Sunday, September 27, 2009
Hahahaha, YES! No more making scones for millions of angry and annoyed (or should I say annoying) customers who just really NEED their scones! Sconing has just been getting crazier and crazier peaking yesterday, when we had at least 30 people always waiting in line the entire time (not even exaggerating...we never got finished with the line). And I was working at the smallest booth in the fair (about 12ft. long and 5ft. wide). Anyway, I made some good money, which means I can buy some DVDs (!!!!!).
I leave you with this!
-Positively sconed-out Millie!
Thursday, September 24, 2009
Tuesday, September 22, 2009
Monday, September 21, 2009
Audrey and a very unusually sized toad (or is it a frog?).
Sunday, September 20, 2009
Saturday, September 19, 2009
Friday, September 18, 2009
Thursday, September 17, 2009
November 9, 1936 - September 17, 2009
Peter, Paul, and Mary were as much a part of my early childhood as learning to read, watching Bonanza, and (dangerously) building forts in the woods with my older brothers.
My mom used to listen to them constantly. Some of the first words I knew were lyrics from one of their songs. And they are impossibly entwined with all the happy and carefree feelings of being five.
She will be missed.
Wednesday, September 16, 2009
Tuesday, September 15, 2009
Friday, September 11, 2009
My favorite photo of Pier Angeli!
On a side note: I will be slightly absent from this blog for the next couple of weeks (I will check in often, and post things whenever I can!!!!). I'm working at 6th largest fair in America...and it's a bit stressful/crazy, (but it means MONEY....money for DVDs perhaps...;-D) because school is also starting next week, and I have my regular job to continue doing and so on and so on...
Just to let you know! But I'll be back with my normal furiously deranged posting soon!
Thursday, September 10, 2009
Monday, September 7, 2009
So, because of this (and that fact I am highly ill and more than slightly delirious) Marlon lucked out and I watched The Wild One. Let's just say it ain't going on any favorite movies list!
Marlon quickly annoyed me, with that "I'm just a little confused misunderstood rebel" look on his face that translated more as "I'm a more than just a little confused and slightly deranged idiot". That may sound a little harsh, but that's what it looked like to me!
The only really likable one was Mary Murphy...and even she tried my patience a bit. I mean seriously, what kind of idiot, while being chased by a bunch of guys on motorcycles decides to leave the main street and instead run down (on foot) a dark, deserted alley?!?!!? But, I still liked her in the end, and stuff like that is more the writer's fault!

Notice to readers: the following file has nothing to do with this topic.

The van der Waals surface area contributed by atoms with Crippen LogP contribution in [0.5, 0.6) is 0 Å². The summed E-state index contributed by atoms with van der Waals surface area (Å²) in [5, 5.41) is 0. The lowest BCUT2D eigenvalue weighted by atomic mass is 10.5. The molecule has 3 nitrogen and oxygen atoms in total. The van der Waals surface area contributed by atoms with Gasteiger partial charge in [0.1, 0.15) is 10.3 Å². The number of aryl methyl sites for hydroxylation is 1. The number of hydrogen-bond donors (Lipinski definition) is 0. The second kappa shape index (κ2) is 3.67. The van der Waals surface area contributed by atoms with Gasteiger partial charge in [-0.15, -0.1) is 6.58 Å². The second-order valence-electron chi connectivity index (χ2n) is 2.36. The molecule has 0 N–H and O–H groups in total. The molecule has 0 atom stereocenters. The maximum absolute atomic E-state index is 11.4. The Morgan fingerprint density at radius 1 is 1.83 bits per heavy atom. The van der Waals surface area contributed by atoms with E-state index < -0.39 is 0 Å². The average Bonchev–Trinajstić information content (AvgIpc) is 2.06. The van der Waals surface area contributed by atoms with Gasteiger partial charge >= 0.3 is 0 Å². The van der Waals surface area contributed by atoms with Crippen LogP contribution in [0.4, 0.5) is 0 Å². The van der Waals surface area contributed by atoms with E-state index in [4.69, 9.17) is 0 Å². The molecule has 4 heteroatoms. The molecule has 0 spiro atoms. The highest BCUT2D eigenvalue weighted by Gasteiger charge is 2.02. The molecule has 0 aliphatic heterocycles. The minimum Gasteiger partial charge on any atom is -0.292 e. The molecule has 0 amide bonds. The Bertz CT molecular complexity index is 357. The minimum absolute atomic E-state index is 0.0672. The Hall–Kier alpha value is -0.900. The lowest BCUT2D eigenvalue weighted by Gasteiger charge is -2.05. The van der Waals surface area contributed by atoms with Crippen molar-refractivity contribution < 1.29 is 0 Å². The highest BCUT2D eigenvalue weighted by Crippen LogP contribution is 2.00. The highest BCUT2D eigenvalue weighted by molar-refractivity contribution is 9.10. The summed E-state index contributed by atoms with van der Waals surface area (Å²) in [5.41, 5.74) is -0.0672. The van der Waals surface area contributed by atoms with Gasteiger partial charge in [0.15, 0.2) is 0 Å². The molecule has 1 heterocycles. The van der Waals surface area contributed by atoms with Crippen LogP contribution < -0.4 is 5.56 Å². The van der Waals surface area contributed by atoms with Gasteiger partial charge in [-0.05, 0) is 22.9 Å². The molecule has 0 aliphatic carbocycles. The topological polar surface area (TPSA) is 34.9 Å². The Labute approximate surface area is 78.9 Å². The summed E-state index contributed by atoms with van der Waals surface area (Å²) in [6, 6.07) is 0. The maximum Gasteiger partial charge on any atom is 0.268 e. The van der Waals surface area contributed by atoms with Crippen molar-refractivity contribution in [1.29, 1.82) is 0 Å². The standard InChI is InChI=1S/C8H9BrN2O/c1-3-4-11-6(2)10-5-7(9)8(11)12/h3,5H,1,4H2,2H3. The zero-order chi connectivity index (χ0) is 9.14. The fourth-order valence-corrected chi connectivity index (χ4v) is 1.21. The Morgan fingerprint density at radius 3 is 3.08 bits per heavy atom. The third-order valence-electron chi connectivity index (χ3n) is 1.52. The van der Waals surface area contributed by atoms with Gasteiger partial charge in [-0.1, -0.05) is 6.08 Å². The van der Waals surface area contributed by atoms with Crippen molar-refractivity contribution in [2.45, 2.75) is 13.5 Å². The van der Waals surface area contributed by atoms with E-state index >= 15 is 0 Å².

Marlon's "fierce" biker gang was a little difficult to take seriously also, because of the fact that I immediately spotted Jerry Paris (aka Jerry Helper the dentist, Rob's neighbor and best friend on The Dick Van Dyke Show, also, my favorite character on that show) and then next saw that guy from Green Acres (don't know his name...I try to not make it a habit to watch Green Acres)...I think he plays a carpenter or something on the show. Anyways, the gang was a little too laughable to be very serious or anything.
Plus, Lee Marvin was hilarious (I don't know if he was trying to be)! Waaay funnier than in his Oscar winning "comedic" (it's debatable whether his performance was funny) role in Cat Ballou. But, I don't like Lee very much, so it didn't do absolutely anything to salvage the film!
Anyways, I know this is supposed to be a great masterpiece! I just didn't like it very much.
Sorry to any fans (and knowing my luck, 3/4s of you probably think this is the greatest movie ever made and are going to promptly stop following me and will ignore me for the rest of my blogging days)!
I think I'll go watch Gidget Goes Hawaiian....and let my brain turn into (more) mindless slush! ;-D
^Just not as cool as he pretends to be...
^Don't look so glum Sir Alfred! You'll have another birthday next year!
I had a lot of fun! And I just really wanted to thank all of the amazing bloggers who wrote a post for me! I was so happy that you did not make me create a bunch of fake blogger accounts, and then create a bunch of fake blogs for them, and then write a bunch of guest blog posts coming from them! You saved me (and yourself) from that extremely pitiful sight! And plus, all the posts were just amazing!
So thank you to:
And thank you to everyone else who commented on my blog posts and joined in on the party!
^Hitchcock loved the guest posts, but was slightly bored by what I wrote...